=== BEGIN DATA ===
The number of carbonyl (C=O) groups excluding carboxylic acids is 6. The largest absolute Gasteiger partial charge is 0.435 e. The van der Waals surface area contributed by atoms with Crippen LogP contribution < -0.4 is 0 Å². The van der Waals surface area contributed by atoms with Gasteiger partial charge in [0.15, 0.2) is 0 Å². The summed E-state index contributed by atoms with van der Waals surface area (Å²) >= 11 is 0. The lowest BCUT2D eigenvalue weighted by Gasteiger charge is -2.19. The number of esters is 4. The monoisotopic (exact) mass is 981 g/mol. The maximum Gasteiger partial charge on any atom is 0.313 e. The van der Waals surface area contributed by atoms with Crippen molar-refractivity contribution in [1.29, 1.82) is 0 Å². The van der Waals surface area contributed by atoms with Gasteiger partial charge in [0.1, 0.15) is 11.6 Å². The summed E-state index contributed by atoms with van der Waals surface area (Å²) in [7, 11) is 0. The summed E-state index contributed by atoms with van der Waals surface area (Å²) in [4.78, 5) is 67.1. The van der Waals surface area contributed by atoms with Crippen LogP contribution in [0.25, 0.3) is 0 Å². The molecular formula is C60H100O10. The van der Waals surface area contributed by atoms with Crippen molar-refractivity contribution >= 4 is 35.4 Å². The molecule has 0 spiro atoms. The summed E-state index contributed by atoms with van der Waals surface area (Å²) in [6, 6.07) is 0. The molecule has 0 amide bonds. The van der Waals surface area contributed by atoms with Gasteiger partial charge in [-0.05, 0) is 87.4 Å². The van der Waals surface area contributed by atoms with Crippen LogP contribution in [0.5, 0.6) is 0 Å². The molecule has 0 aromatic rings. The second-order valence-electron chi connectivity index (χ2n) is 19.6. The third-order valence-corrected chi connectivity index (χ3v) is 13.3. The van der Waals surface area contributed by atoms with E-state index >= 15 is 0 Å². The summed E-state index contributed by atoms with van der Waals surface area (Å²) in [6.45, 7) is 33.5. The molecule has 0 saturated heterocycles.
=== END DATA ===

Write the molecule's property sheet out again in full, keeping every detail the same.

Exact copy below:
The number of carbonyl (C=O) groups excluding carboxylic acids is 6. The largest absolute Gasteiger partial charge is 0.435 e. The van der Waals surface area contributed by atoms with Crippen LogP contribution < -0.4 is 0 Å². The van der Waals surface area contributed by atoms with Gasteiger partial charge in [0.15, 0.2) is 0 Å². The summed E-state index contributed by atoms with van der Waals surface area (Å²) >= 11 is 0. The lowest BCUT2D eigenvalue weighted by Gasteiger charge is -2.19. The number of esters is 4. The monoisotopic (exact) mass is 981 g/mol. The maximum Gasteiger partial charge on any atom is 0.313 e. The van der Waals surface area contributed by atoms with Crippen molar-refractivity contribution in [1.29, 1.82) is 0 Å². The van der Waals surface area contributed by atoms with Gasteiger partial charge in [0.1, 0.15) is 11.6 Å². The summed E-state index contributed by atoms with van der Waals surface area (Å²) in [7, 11) is 0. The summed E-state index contributed by atoms with van der Waals surface area (Å²) in [4.78, 5) is 67.1. The van der Waals surface area contributed by atoms with Crippen LogP contribution in [0.25, 0.3) is 0 Å². The molecular formula is C60H100O10. The van der Waals surface area contributed by atoms with Crippen molar-refractivity contribution >= 4 is 35.4 Å². The molecule has 0 spiro atoms. The summed E-state index contributed by atoms with van der Waals surface area (Å²) in [6, 6.07) is 0. The molecule has 0 amide bonds. The van der Waals surface area contributed by atoms with Gasteiger partial charge in [-0.05, 0) is 87.4 Å². The van der Waals surface area contributed by atoms with Crippen LogP contribution in [0.5, 0.6) is 0 Å². The molecule has 0 aromatic rings. The second-order valence-electron chi connectivity index (χ2n) is 19.6. The third-order valence-corrected chi connectivity index (χ3v) is 13.3. The van der Waals surface area contributed by atoms with E-state index >= 15 is 0 Å². The summed E-state index contributed by atoms with van der Waals surface area (Å²) in [6.45, 7) is 33.5. The molecule has 0 saturated heterocycles.